A team of doctors and professors at the Lewis Katz School of Medicine is studying medical marijuana—a politically contested drug legalized in 23 states and Washington, D.C. They are exploring preclinical research utilizing components of the marijuana plant or synthetic compounds engineered in the lab.
Researchers like Sara Jane Ward, research assistant professor in the Center for Substance Abuse Research, are investigating the positive and negative effects of chemicals from the marijuana plant. Animals like mice are the most common test subjects, because there are no active programs testing on humans.
Chemicals from the marijuana plant can be used to treat disorders and injuries in the nervous system, multiple sclerosis, neuropathic pain, spinal cord injury and can protect against stroke.
“A lot of it for us is trying to understand how these drugs are working,” Ward said. “We’re at the beginning of understanding how they’re working in the body.”
Mice are treated with chemicals from the marijuana plant or synthesized chemicals before being induced with one of the injury models, like chemotherapy, which can be toxic to some cells in the body. With this method, researchers can “really see exciting protective benefits,” Ward said.
“If we get the medicines on board first, we see less damage,” she added.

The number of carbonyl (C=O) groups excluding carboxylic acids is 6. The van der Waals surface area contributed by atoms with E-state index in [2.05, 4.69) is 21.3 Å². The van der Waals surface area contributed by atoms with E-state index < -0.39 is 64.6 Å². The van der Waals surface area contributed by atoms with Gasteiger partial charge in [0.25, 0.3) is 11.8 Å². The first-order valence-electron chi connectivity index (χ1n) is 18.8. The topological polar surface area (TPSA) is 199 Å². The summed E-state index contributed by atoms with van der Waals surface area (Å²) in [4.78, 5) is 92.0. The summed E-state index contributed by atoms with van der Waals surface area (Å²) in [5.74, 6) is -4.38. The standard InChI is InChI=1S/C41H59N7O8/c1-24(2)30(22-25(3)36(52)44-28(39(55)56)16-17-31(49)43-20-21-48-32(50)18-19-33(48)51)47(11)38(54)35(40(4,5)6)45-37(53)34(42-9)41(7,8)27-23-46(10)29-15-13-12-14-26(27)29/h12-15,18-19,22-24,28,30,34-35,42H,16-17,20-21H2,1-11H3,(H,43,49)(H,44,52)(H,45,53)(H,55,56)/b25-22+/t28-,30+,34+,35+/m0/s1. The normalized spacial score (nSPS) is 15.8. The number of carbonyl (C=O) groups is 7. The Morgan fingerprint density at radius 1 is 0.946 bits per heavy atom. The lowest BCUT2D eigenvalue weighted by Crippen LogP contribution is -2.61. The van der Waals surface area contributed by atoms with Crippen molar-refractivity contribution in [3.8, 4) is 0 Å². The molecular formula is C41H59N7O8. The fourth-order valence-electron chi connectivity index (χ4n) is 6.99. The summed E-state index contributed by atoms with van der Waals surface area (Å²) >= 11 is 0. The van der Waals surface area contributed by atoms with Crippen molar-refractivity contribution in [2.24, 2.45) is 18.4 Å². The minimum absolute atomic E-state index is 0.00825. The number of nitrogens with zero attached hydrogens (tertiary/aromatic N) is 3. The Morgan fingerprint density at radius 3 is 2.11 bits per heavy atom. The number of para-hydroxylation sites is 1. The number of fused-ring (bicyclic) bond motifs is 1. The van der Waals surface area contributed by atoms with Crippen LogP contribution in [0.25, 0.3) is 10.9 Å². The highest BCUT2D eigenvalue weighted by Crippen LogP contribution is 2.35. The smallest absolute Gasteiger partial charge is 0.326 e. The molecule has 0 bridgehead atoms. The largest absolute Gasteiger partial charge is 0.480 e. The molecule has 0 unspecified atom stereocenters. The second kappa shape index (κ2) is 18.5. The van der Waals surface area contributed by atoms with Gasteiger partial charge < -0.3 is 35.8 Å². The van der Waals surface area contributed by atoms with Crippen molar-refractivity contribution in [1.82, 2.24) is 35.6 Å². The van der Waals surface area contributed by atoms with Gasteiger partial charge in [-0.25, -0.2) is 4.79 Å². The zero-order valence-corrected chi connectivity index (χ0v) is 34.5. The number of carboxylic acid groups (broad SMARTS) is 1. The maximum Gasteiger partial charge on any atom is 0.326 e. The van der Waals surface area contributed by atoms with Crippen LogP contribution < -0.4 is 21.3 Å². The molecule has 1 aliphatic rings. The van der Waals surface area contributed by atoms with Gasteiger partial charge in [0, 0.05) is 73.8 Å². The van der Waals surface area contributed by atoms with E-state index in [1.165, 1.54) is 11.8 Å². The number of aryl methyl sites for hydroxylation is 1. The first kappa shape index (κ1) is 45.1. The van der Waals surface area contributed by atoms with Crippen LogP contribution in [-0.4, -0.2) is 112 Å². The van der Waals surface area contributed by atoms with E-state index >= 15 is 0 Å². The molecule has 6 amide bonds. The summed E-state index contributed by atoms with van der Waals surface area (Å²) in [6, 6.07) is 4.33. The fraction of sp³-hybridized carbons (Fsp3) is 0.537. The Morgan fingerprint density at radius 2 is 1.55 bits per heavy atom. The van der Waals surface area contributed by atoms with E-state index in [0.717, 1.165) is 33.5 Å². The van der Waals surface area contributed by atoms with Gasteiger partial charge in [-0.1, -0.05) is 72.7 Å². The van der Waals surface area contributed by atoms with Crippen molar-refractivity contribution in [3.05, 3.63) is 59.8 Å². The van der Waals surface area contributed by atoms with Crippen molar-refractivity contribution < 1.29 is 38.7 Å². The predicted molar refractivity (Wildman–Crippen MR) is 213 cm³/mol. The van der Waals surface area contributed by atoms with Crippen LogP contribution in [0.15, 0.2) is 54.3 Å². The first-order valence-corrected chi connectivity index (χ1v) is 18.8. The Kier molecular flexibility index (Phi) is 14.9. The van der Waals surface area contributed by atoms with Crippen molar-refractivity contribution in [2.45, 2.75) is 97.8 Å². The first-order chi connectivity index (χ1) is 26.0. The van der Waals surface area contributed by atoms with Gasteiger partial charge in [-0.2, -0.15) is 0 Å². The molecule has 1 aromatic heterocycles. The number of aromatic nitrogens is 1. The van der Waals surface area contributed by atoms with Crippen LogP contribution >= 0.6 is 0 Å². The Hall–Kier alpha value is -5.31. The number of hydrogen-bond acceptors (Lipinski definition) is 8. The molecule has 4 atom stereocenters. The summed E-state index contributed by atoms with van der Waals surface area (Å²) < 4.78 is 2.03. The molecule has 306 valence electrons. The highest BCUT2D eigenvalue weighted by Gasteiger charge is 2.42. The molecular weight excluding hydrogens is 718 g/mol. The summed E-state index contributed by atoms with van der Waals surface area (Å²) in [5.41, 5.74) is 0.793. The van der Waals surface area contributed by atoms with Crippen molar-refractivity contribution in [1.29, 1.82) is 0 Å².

Ron Tuma, a professor of physiology and neurosurgery at the Center and Ward’s primary collaborator, has been involved in looking at stroke and head injuries with animal models and the therapeutic potential of cannabinoid-based compounds for the past 10 years.
Preclinical results indicate promising potential uses like the possibility of decreasing inflammation and the severity of stroke, Tuma said.
The preclinical stage of the research means doctors are trying to hone in on the therapeutic aspects of the chemicals while trying to avoid any of the adverse effects, like substance abuse or dependence liabilities.
“The goal is to understand and design medications that harness the beneficial effects and lessen the negative effects,” Ward said. “[Researchers need to] figure out which aspect of the chemicals that are working and figure out which properties aren’t related to the euphoric sensations.”
The challenge, as with most types of research, is funding, Tuma said.
The research team has received grants from the National Institutes of Health and the Department of Defense and has also published its findings in multiple medical journals. Researchers received the most recent grant from the DOD last Thursday and submitted another grant request to the NIH, he added.
There’s a “slow progression from research into clinics,” Tuma said. The ultimate goal is to develop new medication strategies and implement drugs to do targeted therapeutics. Pharmaceutical companies and biotech companies will eventually work on developing some of these drugs.
Lian Parsons can be reached at firstname.lastname@example.org or on Twitter @Lian_Parsons.